• 7 leaves of lemon verbena
  • 1/2-inch hunk of ginger, sliced
  • 5 medium garlic cloves
  • salt

The day before cooking, salt the lamb using 3/4 teaspoons kosher salt per pound of lamb.  The next day, place a large stew-pot over medium heat and add 2 Tablepoons of pure olive oil or vegetable oil.  Brown lamb shanks until they are golden on each side.  Remove lamb and place on a plate. Pour off all but 1 Tablespoon of the fat. Turn the heat to medium-low, and add the onions, whole garlic cloves, and a pinch of salt.  Sweat down until they are translucent.  Add tomato and ginger.  continue to cook for about 5 minutes allowing them to soften slightly.  Add the stock and simmer.  Place the lamb shanks back in the pot, cover, and simmer very slowly for 2-1/2 to 3 hours.  The cooking time will vary, depending upon how large the shanks were.  The meat should be tender enough to fall off the bone.

And while I didn’t manage to snap any pictures of the braised shanks, I did manage to snap a picture of the yummy soup I made with the leftovers….

lamb shank soup

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Gorgeous polenta

gorgeous polentaJust look at how pretty that is!  This is the Rustic Polenta Integrale from Anson Mills.  Its so nice and coarse, you feel like you’re biting into pieces of corn when you eat it.  I purposely made too much so that I could chill some, turning it into hard polenta, but I think I prefer it soft.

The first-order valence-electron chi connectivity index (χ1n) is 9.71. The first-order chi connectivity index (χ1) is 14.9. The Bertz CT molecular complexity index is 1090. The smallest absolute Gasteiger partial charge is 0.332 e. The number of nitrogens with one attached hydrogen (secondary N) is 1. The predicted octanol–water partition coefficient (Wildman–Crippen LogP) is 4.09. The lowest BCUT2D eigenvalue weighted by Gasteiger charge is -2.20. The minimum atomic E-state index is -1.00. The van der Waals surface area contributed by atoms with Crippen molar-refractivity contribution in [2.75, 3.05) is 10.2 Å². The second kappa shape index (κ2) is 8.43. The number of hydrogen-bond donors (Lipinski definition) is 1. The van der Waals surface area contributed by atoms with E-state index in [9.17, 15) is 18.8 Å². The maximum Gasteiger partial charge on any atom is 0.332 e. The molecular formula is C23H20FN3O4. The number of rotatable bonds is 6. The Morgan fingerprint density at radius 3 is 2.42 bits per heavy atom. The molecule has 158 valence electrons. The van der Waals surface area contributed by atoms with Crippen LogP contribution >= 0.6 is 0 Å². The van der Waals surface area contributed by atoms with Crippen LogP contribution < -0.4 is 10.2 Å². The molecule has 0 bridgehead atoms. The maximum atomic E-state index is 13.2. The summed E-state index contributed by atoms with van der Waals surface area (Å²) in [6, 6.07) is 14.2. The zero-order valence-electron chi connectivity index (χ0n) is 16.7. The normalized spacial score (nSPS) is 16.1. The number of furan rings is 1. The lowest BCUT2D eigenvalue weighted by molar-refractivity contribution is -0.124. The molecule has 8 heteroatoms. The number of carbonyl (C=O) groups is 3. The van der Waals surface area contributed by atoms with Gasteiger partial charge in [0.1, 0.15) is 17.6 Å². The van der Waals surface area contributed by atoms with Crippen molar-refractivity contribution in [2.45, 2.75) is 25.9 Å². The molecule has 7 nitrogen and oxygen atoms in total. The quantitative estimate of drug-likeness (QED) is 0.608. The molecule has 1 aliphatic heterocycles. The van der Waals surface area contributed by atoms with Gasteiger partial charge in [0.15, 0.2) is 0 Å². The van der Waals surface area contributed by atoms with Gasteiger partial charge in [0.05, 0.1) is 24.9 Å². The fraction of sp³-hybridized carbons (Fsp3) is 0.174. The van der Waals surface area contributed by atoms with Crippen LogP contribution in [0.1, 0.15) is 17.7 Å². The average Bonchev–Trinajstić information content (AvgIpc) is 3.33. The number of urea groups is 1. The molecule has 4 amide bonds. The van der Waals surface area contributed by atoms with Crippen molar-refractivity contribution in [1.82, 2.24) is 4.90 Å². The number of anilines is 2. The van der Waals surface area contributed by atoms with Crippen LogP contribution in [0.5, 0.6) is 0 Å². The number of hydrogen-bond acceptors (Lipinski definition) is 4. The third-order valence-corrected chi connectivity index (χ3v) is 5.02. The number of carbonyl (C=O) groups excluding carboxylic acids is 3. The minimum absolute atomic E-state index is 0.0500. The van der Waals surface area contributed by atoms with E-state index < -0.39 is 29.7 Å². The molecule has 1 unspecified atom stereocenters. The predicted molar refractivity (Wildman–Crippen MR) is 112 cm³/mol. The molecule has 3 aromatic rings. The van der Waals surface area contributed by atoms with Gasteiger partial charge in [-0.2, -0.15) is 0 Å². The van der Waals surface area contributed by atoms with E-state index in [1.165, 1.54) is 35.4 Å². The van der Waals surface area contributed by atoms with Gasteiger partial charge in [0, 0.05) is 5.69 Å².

Cooking Rustic Polenta Integrale

Use 1 part polenta to 4-5 parts water.

Bring the water to a simmer in a sacue pan on the stove top.  Whisk the polenta in all at once, and continue whisking every 30 seconds, or so, for the first 5 minutes, or until you begin to see that the polenta is suspended in the water.  Turn down the heat to low, and continue to cook for about an hour, whisking regularly.  Add a healthy pinch of salt and a pat of butter.  If the polenta seems to be getting too thick, add a trickle of water to thin it out.  Serve immediately, or pour it out into a flat baking dish and refrigerate to make hard polenta.

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those chocolate sliversYou see, it’s just that…that…well, doggone.  It just seems a little unfair when you think about it.  But everytime you rip daintily open a bite-sized reeces peanut butter cup, you end up with little chocolate slivers stuck to the paper.  And I feel that the ratio of chocolate lost to chocolate devoured goes up with the bite-sized version.  And I think to myself, If I’m only gettin’ one bite, you can bet your be-hind that I’m not gonna allow those little slivers to go to waste! And that’s when I find myself cleaning every little crevasse of that candy-wrapping with my tongue while I sit in traffic only to look up and see the person in the car next to mine smirking at me.  And I think to myself, I bet you’re a candy-wrapper-licker too.  You’re just a closet candy-wrapper-licker.  And here I am, proud enough to do it in public! And then I begin to lick all the stickiness off my fingers in the most respectable way possible.  Then change lanes.  Quickly.